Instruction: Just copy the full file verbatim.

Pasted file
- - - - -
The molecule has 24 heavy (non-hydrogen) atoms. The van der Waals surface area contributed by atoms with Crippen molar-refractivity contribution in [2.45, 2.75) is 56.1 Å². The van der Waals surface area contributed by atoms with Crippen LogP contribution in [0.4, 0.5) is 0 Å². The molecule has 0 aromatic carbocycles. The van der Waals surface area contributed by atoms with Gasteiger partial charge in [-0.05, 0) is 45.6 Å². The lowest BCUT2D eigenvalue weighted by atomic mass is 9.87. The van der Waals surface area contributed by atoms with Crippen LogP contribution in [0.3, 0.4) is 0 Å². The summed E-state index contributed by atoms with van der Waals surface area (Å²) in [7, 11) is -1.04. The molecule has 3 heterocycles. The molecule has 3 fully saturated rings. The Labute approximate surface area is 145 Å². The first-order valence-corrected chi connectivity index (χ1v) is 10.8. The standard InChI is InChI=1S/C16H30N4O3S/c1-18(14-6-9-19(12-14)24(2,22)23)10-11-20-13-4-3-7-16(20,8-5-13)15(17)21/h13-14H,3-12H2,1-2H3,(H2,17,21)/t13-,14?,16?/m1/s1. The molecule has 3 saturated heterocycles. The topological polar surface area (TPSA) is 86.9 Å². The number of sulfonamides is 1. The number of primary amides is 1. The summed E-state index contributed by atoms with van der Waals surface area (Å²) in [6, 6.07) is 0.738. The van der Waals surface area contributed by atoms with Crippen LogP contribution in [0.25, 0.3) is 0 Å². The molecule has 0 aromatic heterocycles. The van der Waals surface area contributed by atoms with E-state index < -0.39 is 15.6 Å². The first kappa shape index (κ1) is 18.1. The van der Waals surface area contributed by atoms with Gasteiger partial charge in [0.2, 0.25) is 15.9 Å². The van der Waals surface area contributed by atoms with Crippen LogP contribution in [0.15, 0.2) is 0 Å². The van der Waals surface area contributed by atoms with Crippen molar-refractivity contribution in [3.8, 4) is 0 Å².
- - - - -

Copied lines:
The molecule has 24 heavy (non-hydrogen) atoms. The van der Waals surface area contributed by atoms with Crippen molar-refractivity contribution in [2.45, 2.75) is 56.1 Å². The van der Waals surface area contributed by atoms with Crippen LogP contribution in [0.4, 0.5) is 0 Å². The molecule has 0 aromatic carbocycles. The van der Waals surface area contributed by atoms with Gasteiger partial charge in [-0.05, 0) is 45.6 Å². The lowest BCUT2D eigenvalue weighted by atomic mass is 9.87. The van der Waals surface area contributed by atoms with Crippen LogP contribution in [0.3, 0.4) is 0 Å². The summed E-state index contributed by atoms with van der Waals surface area (Å²) in [7, 11) is -1.04. The molecule has 3 heterocycles. The molecule has 3 fully saturated rings. The Labute approximate surface area is 145 Å². The first-order valence-corrected chi connectivity index (χ1v) is 10.8. The standard InChI is InChI=1S/C16H30N4O3S/c1-18(14-6-9-19(12-14)24(2,22)23)10-11-20-13-4-3-7-16(20,8-5-13)15(17)21/h13-14H,3-12H2,1-2H3,(H2,17,21)/t13-,14?,16?/m1/s1. The molecule has 3 saturated heterocycles. The topological polar surface area (TPSA) is 86.9 Å². The number of sulfonamides is 1. The number of primary amides is 1. The summed E-state index contributed by atoms with van der Waals surface area (Å²) in [6, 6.07) is 0.738. The van der Waals surface area contributed by atoms with Crippen LogP contribution in [0.25, 0.3) is 0 Å². The molecule has 0 aromatic heterocycles. The van der Waals surface area contributed by atoms with E-state index < -0.39 is 15.6 Å². The first kappa shape index (κ1) is 18.1. The van der Waals surface area contributed by atoms with Gasteiger partial charge in [0.2, 0.25) is 15.9 Å². The van der Waals surface area contributed by atoms with Crippen LogP contribution in [0.15, 0.2) is 0 Å². The van der Waals surface area contributed by atoms with Crippen molar-refractivity contribution in [3.8, 4) is 0 Å².